Friday, March 28, 2014

Do it for Denmark!

Do it for Denmark
Have you seen this AD?

Just do it for pleasure and for the future?

Japanese government cannot make this kind of AD.

Thursday, March 27, 2014

Taka Update March 27. 2014

 Taka Update March 27, 2014
Fish delivery and more
☆ I have a good big eye tuna again. It was 58lbs and the one of the biggest tuna ever.     It is getting mature and time to eat.
☆ Uni is not easy. It was sold out yesterday. And a pack is coming today. I am not sure for tomorrow delivery.
☆ Japanese Fish Omakase was Porgy and Opal Eye only.
☆ Ocean Trout came back. I made carpaccio style sashimi salad and people loved it.
☆ 2 weeks for Masters, are you ready? I am ready.
☆ I went to see the cardiology doctor for checking. My heart was very good condition. The only problem was cholesterol. But it was minor. I need tto drop 20 points and lose 5 lbs. of weight. And I need exercise to because I am fat. Yes, I am fat.

Closed Info
☆ April 7th Monday Dinner will be closed. I need to go to Augusta for Masters. This is my Tradition of Masters Monday and my tiny spring break.
☆ May 25th – 29th . This is my first vacation of the year. I will go to Hawaii for a short trip. It is only 3 nights but OK. It is still good escape for me.\

Why pomegranate is good for you
Pomegranate juice may improve blood flow to the heart in people with ischemic coronary heart disease (CHD). In a study of 45 people with CHD and myocardial ischemia (in which not enough blood gets to the heart muscle), participants who drank about 8 fluid ounces of pomegranate juice daily for 3 months had less ischemia during a stress test. Study participants who did not drink the juice, meanwhile, had evidence of more stress-induced ischemia. The study noted no negative effects to drinking pomegranate juice (even on blood sugar levels or body weight). Lead researcher, Dean Ornish, MD, believes pomegranate juice may even be able to help prevent heart disease in people who do not already have it.

Pomegranate juice may help stop plaque from building up in blood vessels - in other words, it may have an anti-atherogenic effect. The antioxidants in the juice may help keep cholesterol in a form that is less damaging, and may also reduce plaque that has already built up in vessels, according to Collins. Pomegranate juice was shown to have potent anti-atherogenic effects in healthy humans and in mice with plaque buildup -- possibly due to its antioxidative properties, researchers from Israel recently concluded. In their study of healthy male volunteers, pomegranate juice was shown to decrease the likelihood of LDL "bad" cholesterol to form plaque. Another Israeli study showed a decrease in the development of atherosclerosis in mice whose diets were supplemented with pomegranate juice.

Pomegranate juice may slow prostate cancer growth. Antioxidants are known to help prevent and repair DNA damage that can lead to cancer. "Pomegranate juice won't fend off cancer by itself, but studies suggest it may be a wonderful addition to the balanced, plant-based diet recommended by the American Institute of Cancer Research," says Collins. Men who have already had preliminary treatment for prostate cancer may benefit from a daily dose of pomegranate juice. The juice appeared to suppress the growth of cancer cells and the increase in cancer cell death in lab testing, according to research from UCLA. Allan Pantuck, MD, said in an email interview that he guesses a combination of elements in pomegranates -- rather than any single component -- is probably responsible for these health effects.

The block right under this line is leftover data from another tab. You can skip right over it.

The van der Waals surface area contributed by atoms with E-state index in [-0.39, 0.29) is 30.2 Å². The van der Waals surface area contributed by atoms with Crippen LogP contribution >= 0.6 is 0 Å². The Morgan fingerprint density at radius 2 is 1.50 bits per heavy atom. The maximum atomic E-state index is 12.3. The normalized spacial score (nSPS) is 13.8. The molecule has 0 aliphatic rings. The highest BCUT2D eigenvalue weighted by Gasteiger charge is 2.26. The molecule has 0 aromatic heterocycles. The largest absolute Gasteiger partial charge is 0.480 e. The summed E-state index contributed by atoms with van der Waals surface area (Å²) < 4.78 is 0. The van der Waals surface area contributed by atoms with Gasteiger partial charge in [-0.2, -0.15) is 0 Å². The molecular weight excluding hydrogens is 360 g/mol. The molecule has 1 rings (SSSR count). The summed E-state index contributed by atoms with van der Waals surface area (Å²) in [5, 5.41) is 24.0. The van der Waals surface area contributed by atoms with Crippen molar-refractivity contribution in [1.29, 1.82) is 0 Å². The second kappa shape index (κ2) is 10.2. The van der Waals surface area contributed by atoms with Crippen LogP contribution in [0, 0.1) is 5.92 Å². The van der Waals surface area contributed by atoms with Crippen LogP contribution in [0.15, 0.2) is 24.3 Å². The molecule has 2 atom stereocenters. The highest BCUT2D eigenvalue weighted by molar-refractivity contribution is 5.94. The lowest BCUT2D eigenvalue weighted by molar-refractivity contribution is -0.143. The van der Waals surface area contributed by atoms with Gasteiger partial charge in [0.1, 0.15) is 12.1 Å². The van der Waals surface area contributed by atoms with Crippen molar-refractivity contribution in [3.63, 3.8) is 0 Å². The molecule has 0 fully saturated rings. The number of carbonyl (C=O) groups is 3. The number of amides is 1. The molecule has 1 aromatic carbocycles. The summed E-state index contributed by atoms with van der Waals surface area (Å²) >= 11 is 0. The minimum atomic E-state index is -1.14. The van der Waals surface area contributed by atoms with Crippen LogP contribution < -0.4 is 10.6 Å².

Yes, more research needs to be done on pomegranate juice for us to know anything definitive about its benefits. But, so far, the future looks bright for this vibrant, fuchsia-colored fruit.

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Thursday, March 20, 2014

Masters Decor 2014

I just decorated the wall with masters Collections.

This decor is available until April 13th.

Wednesday, March 19, 2014

Taka Update march 19, 2014

Taka Update March 19, 2014
Fish delivery and more
☆ I have a good big eye tuna so far. It will last until Friday, maybe.
☆ Uni is Spring Break Now. Please do not expect this weekend. Even divers cannot find it.
☆ I have Japanese Fish Omakase but it will be gone in a few days.
☆ Ocean Trout came yesterday but the color was not same as last time. Our supplier will send another one tomorrow.
☆ All other fish are fine. Spring is almost here. Fish supply is steady.
☆ Masters Décor is coming tomorrow. I will stay up late tonight and do it by myself.

Shochu Tasting
We are going to have Shochu Tasting on March 26th Wednesday night. Shochu is Japanese hard liquor and very popular in Japan. Actually it is more popular than sake. If you are interested in, contact us.

Closed Info
☆ April 7th Monday Dinner will be closed. I need to go to Augusta for Masters. This is my Tradition of Masters Monday and my tiny spring break.
☆ May 25th – 29th . This is my first vacation of the year. I will go to Hawaii for a short trip. It is only 3 nights but OK. It is still good escape for me.

As Weight Rises in People With Diabetes, So Does Death Risk: Study
Excess weight might increase the risk of premature death among people with type 2 diabetes, according to a large new study that could upend earlier research. And the heavier a person is, the greater their risk of dying early.